How likely is it that the deal will go through though? It has to be passed by MPs first, which is potentially a massive ask considering how divided opinion is on the matter. The one thing she does have in her favour is that many of those voting do not want a No Deal. In an ideal world, an amended version of the current proposal would be tabled. However, if it comes between the current deal and leaving without any form of plan, they might just have to concede defeat. Simples.

A withdrawal agreement to be reached is 1/9 with Betfair in the Brexit betting odds.


Remember that time before Brexit was a thing? When we all lived in an idyllic utopia, with no fighting or bickering, led by the steady hand of the Tory/Lib Dem coalition? Okay, maybe it wasn’t quite like that, but at least half the country didn’t hate the other half. Or maybe they did, it just wasn’t so overt. Anyway, if we were to renege on all the drama of the past couple of years and remain in the EU, we’d basically revert back to the way things were.

Now personally, I think this would be the best course of action. The negative effects of Brexit can be seen already and it’s not even been put into place yet. Honda and Nissan might claim they’re not leaving because of Brexit, but the sudden collapse of Britain’s automotive industry does seem a bit coincidental. However, there are those who believe that this would be an awful turn of events.

Jacob Rees-Mogg, a famed man of the people, is one of them. He believes that if Brexit were to be cancelled, there would be a vast increase in far-right extremism and people would take to the streets in protest. I’m not sure if he’s been paying attention recently, but at least one of those things is already happening. There’s also worries over whether Britain would be drafted into a European mega army, which almost sounds like the plot of Star Wars movie.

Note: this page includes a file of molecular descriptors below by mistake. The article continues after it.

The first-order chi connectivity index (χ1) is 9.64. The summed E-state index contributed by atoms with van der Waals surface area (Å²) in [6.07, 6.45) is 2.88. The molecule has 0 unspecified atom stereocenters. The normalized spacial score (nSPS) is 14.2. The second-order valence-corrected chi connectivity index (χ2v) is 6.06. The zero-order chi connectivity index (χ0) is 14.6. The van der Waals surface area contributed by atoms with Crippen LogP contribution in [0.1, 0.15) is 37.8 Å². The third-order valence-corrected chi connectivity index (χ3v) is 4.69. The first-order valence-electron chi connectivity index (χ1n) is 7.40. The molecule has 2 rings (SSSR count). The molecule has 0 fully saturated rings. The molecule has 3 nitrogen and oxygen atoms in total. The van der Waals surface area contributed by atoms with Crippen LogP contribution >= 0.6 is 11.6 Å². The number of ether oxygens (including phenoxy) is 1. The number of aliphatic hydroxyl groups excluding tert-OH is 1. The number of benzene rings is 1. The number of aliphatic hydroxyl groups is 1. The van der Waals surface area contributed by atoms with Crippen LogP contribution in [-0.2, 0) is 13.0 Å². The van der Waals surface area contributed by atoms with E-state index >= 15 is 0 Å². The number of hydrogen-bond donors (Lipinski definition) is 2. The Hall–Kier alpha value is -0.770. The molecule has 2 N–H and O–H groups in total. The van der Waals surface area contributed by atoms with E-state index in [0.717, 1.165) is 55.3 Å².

Of course, for Brexiters this is the worst possible outcome, but fortunately for them, it is an unlikely one as well. To cancel Brexit, we’d first have to have another referendum, something which hasn’t been put forward by any of the major parties. There’s plenty of support for one but there’s also a significant number of people who are strongly against this. Even if we were to get another referendum, Remain would have to win and this is by no means guaranteed.

A second referendum is 2/1 with 888 Sport in the Brexit betting odds

What’s Going to Happen?

I honestly don’t know. We’re two years down the Brexit pipeline and still none the wiser to what it’s going to look like. I’d like to think that no deal is a no go, but there’s a very real chance that it could happen.

I also have the feeling that remainers are going to be disappointed because I think we’re too far gone at this point. The hope is that we can get a good deal from Brexit, though I suspect the people at the top will settle for a bad one if it means the end of all this kerfuffle.

The one thing I would say is that, no matter what happens, it won’t be the end of the world. Politicians will continue to scream at each other in parliament, that 7am alarm will still go off every morning and life will go on. But hey, if you are genuinely concerned by the madness of Brexit, at least you can whack a cheeky bet on to make the whole thing feel a little less serious.

Find all your Brexit betting odds here

Author: Cyrus

Cyrus has been writing about sports and many other topics for major publications over the past five years. Now working in digital marketing, he spends his days arguing over football and dreaming of his beloved Manchester City winning the champions league.

Twitter @CBulsara